You can gauge how competitive a search term is by the number of people jostling for position in the paid for advertising space. Also if search results exist for three pages or so, it's going to be hard going to break into that market. That is not always the case though because many eCommerce stores don't have a blog and if you plan to use that as a marketing tactic, then you may be able to surpass their search engine ranking. Many eCommerce stores are blog-less, and that is where you can make a difference.
Competition Analysis Tools
Use the Google Adwords keyword tool to find out how much monthly traffic your keywords will generate. In general, you will need 100 visitors for every sale, but that's a very rough and ready guide. I have several merchants where I send a trickle of traffic, and they convert at 1/10 or better. More traffic is not always the answer.
You can use the free Google Keyword Planner to estimate the amount of traffic you'll receive from keywords and the current bid prices.
Even if you don't plan on using Google Adwords, you can still search for keywords and ad group ideas, get historical statistics and combine keywords to generate new lists. It's the starting place for all new eCommerce campaigns.
You can use SEMRush to find the keywords that your competition is ranking for and for each keyword you'll get an estimate of the amount of searches made and an estimate of its traffic value.
Enter your keyword and when you hit enter you'll be presented with the results for that keyword and also a ton of other related keywords.
See My Full Review Of SEMRush
Backlink Analysis Tools
If quality products and content are the bedrock on which you build your eCommerce store, then backlinks are the river that flows over it to bring a steady stream of visitors. As well as SEMRush there are many other tools to do backlink analysis, each has its custom database to work from which is why the results vary across each tool.
Open Site Explorer
Open Site Explorer is probably the oldest and most popular backlink checker. The free version will allow you to check the first 100 links and if you want more, you'll need to upgrade to the "Pro" version which will give you full access.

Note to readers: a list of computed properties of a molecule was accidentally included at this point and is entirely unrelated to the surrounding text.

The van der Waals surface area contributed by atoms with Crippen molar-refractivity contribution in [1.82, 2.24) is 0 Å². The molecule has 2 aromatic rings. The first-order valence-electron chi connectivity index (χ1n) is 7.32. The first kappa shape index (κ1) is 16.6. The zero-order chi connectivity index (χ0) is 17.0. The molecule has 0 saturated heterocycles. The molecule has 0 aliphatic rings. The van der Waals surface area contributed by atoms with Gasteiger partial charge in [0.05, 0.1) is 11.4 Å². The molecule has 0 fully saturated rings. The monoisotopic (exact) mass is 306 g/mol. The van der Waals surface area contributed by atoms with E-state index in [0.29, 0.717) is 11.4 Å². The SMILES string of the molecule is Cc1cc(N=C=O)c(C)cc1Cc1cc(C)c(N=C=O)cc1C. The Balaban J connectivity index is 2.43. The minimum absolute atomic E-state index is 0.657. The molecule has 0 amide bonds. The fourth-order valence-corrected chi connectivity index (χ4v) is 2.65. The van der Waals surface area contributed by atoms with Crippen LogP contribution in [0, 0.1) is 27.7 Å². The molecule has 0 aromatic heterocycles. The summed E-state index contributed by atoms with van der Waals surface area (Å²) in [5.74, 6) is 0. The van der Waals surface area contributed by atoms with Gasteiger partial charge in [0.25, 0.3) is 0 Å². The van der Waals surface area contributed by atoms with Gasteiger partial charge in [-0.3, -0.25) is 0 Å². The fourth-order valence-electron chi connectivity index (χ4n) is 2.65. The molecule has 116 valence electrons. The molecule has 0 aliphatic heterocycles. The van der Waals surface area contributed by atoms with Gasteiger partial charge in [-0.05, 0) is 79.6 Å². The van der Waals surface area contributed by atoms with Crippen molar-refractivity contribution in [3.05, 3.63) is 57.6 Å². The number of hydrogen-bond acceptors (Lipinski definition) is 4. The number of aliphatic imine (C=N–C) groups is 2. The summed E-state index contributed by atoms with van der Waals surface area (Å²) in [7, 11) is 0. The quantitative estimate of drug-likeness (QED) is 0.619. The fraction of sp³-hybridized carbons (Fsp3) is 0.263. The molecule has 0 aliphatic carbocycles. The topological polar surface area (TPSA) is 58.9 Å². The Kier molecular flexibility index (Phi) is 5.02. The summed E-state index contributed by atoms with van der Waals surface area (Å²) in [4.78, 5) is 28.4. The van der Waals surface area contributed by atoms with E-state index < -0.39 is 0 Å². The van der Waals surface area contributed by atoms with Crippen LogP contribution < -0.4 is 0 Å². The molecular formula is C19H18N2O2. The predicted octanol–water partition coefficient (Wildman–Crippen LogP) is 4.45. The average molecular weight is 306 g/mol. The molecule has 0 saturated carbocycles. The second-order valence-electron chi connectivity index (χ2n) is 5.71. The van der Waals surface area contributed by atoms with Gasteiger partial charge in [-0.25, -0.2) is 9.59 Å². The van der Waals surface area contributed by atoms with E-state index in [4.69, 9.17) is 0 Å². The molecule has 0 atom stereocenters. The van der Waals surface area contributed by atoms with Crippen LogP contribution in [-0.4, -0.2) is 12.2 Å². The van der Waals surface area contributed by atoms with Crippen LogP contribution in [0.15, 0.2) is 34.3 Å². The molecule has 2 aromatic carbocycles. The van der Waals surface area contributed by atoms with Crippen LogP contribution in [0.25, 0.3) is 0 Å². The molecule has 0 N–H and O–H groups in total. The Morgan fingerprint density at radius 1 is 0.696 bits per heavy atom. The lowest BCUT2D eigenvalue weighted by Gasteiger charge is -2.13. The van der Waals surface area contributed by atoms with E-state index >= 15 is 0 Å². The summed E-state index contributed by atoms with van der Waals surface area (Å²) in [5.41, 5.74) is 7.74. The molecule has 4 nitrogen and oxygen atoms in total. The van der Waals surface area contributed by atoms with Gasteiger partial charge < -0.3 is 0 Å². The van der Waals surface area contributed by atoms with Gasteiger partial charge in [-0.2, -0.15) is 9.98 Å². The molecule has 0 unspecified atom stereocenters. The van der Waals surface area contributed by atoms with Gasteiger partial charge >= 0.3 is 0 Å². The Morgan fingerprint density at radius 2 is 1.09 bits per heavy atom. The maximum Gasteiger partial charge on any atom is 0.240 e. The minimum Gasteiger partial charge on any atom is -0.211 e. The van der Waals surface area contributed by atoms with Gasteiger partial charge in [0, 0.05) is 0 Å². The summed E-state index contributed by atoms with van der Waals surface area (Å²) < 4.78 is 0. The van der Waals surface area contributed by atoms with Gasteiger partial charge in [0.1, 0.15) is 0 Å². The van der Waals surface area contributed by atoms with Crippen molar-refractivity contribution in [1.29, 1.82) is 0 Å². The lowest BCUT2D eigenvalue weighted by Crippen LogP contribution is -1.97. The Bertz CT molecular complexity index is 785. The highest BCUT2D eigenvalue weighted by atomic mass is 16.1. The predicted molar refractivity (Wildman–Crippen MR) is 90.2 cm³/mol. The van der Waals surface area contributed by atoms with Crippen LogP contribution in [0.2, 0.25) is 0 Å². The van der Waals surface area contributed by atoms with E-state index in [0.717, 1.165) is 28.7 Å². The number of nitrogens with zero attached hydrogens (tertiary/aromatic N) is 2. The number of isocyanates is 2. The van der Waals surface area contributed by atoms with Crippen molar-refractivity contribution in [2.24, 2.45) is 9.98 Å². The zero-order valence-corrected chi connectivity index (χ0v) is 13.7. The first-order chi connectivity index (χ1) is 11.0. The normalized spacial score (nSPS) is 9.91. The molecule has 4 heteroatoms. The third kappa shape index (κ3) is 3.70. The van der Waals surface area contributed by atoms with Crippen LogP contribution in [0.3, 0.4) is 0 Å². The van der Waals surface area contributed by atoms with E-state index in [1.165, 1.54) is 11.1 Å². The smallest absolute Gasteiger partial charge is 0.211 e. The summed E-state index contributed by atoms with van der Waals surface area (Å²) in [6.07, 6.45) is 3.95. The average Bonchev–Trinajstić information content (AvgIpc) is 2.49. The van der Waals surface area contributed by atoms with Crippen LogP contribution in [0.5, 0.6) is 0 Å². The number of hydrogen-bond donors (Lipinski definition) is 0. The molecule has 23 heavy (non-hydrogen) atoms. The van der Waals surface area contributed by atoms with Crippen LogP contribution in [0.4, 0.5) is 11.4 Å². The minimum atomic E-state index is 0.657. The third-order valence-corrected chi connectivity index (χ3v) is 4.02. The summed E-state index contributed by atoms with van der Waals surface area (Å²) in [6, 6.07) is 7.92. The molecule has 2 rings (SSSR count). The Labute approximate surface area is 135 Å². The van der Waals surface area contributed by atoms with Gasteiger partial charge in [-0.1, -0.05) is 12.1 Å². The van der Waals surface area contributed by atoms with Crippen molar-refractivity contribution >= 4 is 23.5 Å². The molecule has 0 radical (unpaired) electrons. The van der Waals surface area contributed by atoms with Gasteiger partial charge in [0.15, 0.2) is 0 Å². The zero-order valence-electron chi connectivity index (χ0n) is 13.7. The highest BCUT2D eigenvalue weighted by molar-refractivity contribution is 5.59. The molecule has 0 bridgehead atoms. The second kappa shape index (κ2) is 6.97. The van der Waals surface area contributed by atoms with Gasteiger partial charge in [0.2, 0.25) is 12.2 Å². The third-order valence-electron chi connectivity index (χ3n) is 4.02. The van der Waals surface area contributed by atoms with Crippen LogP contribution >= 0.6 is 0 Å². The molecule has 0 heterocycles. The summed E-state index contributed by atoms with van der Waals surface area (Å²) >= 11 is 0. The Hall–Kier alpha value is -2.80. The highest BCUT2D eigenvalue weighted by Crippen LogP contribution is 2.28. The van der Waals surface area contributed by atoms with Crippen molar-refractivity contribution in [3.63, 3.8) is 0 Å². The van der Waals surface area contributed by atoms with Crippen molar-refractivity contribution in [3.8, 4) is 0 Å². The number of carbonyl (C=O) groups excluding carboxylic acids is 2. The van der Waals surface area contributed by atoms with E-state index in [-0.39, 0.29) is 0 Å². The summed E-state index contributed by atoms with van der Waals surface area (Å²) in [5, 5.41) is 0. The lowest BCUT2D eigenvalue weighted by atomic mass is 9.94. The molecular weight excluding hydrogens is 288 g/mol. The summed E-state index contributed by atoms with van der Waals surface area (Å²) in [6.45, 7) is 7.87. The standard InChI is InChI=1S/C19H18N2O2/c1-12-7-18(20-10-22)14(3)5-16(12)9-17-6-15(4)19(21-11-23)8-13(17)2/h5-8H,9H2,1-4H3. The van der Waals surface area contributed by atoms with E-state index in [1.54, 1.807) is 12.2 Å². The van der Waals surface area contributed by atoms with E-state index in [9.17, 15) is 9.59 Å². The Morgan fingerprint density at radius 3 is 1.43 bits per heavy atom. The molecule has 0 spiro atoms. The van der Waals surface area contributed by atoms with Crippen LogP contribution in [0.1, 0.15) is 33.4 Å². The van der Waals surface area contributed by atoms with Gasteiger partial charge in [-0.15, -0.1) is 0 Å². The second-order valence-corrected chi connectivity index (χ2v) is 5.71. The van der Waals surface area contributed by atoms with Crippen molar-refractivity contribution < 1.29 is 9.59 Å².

Click Here To Visit Open Site Explorer
AHREFS keyword Research
ahrefs has a wonderful set of tools for help with improving your search traffic, researching your competitors and monitoring your search engine rankings.
It's not inexpensive, with the monthly standard plan at $179 but there is a free trial and once you move onto the paid plan you can track up to 1,000 keywords with additional reports letting you know of lost/gained backlinks and web mentions.
They also have an excellent blog and their guide to keyword research is comprehensive and thorough.
Read ahrefs Keyword Research Guide
Social Media Campaign Monitoring
My favourite Buzzsumo tool is competitor research. Enter the domain of your eCommerce store competitor, and the Buzzsumo tool allows you to check which content is the best performing. Try analysing your domain to see how well you are performing on social media!
Click here to visit Buzzsumo
Set Up Google Alerts
One of the best ways to capture competitor business intelligence is to set up Google Alerts for the domain you want to monitor. Then every time they issue a new press release or blog post you'll be notified by a Google alert. It's a fantastic way to keep up to date with industry news without having to do repetitive research.
Subscribe To Their Email Newsletters
Obvious isn't it? Subscribing to competitor email lists is a great way of keeping up to date with their product announcements or upcoming promotions.
Check Out Their User Reviews
Another great way to find out what is working for your competition and what isn't. User reviews can give you a fantastic insight into how well your competitor is performing so go and check them out!
The Wayback Machine is perhaps the least well-known competitor analysis tool and my absolute favourite. The Wayback Machine is a library of digital snapshots taken of a website at random points in time. Using this tool, you can go back and see what a website looked like three years ago, five years ago or longer. It's perfect for examining how a website has progressed over time and built out their offering. Choose your competitor and enter it in the search box to go back in time.
The Wayback Machine is a completely free tool to use. Click here to go back in time!
I hope you enjoyed this guide and good luck building your next eCommerce website!